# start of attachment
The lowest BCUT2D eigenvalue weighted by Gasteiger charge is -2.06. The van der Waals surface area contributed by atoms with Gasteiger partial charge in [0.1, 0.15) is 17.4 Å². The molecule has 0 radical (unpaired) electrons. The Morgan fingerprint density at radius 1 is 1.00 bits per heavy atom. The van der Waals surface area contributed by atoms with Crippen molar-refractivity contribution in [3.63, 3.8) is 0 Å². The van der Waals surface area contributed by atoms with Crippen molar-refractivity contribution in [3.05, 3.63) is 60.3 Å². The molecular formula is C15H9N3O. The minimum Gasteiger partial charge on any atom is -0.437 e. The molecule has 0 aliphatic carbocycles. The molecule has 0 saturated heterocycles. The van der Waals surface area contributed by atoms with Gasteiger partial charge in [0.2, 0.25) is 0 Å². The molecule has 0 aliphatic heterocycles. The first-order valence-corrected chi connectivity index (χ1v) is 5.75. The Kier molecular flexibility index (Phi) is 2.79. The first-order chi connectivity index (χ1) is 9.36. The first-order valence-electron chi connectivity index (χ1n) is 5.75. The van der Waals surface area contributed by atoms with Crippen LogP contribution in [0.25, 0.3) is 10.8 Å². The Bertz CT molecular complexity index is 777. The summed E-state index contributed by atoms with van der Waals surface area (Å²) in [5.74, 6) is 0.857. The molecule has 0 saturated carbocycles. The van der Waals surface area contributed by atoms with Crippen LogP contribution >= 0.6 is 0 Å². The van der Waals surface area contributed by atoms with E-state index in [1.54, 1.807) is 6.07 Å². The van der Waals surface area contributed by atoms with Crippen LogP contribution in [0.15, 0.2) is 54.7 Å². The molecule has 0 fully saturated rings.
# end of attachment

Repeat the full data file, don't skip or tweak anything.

The lowest BCUT2D eigenvalue weighted by Gasteiger charge is -2.06. The van der Waals surface area contributed by atoms with Gasteiger partial charge in [0.1, 0.15) is 17.4 Å². The molecule has 0 radical (unpaired) electrons. The Morgan fingerprint density at radius 1 is 1.00 bits per heavy atom. The van der Waals surface area contributed by atoms with Crippen molar-refractivity contribution in [3.63, 3.8) is 0 Å². The van der Waals surface area contributed by atoms with Crippen molar-refractivity contribution in [3.05, 3.63) is 60.3 Å². The molecular formula is C15H9N3O. The minimum Gasteiger partial charge on any atom is -0.437 e. The molecule has 0 aliphatic carbocycles. The molecule has 0 saturated heterocycles. The van der Waals surface area contributed by atoms with Gasteiger partial charge in [0.2, 0.25) is 0 Å². The molecule has 0 aliphatic heterocycles. The first-order valence-corrected chi connectivity index (χ1v) is 5.75. The Kier molecular flexibility index (Phi) is 2.79. The first-order chi connectivity index (χ1) is 9.36. The first-order valence-electron chi connectivity index (χ1n) is 5.75. The van der Waals surface area contributed by atoms with Crippen LogP contribution in [0.25, 0.3) is 10.8 Å². The Bertz CT molecular complexity index is 777. The summed E-state index contributed by atoms with van der Waals surface area (Å²) in [5.74, 6) is 0.857. The molecule has 0 saturated carbocycles. The van der Waals surface area contributed by atoms with Crippen LogP contribution >= 0.6 is 0 Å². The van der Waals surface area contributed by atoms with E-state index in [1.54, 1.807) is 6.07 Å². The van der Waals surface area contributed by atoms with Crippen LogP contribution in [0.15, 0.2) is 54.7 Å². The molecule has 0 fully saturated rings.